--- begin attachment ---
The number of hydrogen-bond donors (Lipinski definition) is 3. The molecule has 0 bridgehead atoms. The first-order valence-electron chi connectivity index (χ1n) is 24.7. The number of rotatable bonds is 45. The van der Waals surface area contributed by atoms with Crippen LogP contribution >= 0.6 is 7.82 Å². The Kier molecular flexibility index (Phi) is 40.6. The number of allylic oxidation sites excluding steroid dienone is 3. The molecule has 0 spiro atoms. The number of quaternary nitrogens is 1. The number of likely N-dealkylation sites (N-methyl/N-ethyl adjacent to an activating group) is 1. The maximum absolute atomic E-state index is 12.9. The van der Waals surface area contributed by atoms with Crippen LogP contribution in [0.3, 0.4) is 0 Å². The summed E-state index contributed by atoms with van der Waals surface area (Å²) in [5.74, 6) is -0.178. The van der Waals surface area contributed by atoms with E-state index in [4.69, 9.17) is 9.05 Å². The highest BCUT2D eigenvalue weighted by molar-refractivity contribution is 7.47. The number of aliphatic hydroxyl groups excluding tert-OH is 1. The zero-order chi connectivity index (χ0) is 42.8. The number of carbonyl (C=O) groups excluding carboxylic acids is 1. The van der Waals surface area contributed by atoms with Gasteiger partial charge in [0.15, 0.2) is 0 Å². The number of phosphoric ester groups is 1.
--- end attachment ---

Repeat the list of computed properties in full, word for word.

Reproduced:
The number of hydrogen-bond donors (Lipinski definition) is 3. The molecule has 0 bridgehead atoms. The first-order valence-electron chi connectivity index (χ1n) is 24.7. The number of rotatable bonds is 45. The van der Waals surface area contributed by atoms with Crippen LogP contribution >= 0.6 is 7.82 Å². The Kier molecular flexibility index (Phi) is 40.6. The number of allylic oxidation sites excluding steroid dienone is 3. The molecule has 0 spiro atoms. The number of quaternary nitrogens is 1. The number of likely N-dealkylation sites (N-methyl/N-ethyl adjacent to an activating group) is 1. The maximum absolute atomic E-state index is 12.9. The van der Waals surface area contributed by atoms with Crippen LogP contribution in [0.3, 0.4) is 0 Å². The summed E-state index contributed by atoms with van der Waals surface area (Å²) in [5.74, 6) is -0.178. The van der Waals surface area contributed by atoms with E-state index in [4.69, 9.17) is 9.05 Å². The highest BCUT2D eigenvalue weighted by molar-refractivity contribution is 7.47. The number of aliphatic hydroxyl groups excluding tert-OH is 1. The zero-order chi connectivity index (χ0) is 42.8. The number of carbonyl (C=O) groups excluding carboxylic acids is 1. The van der Waals surface area contributed by atoms with Gasteiger partial charge in [0.15, 0.2) is 0 Å². The number of phosphoric ester groups is 1.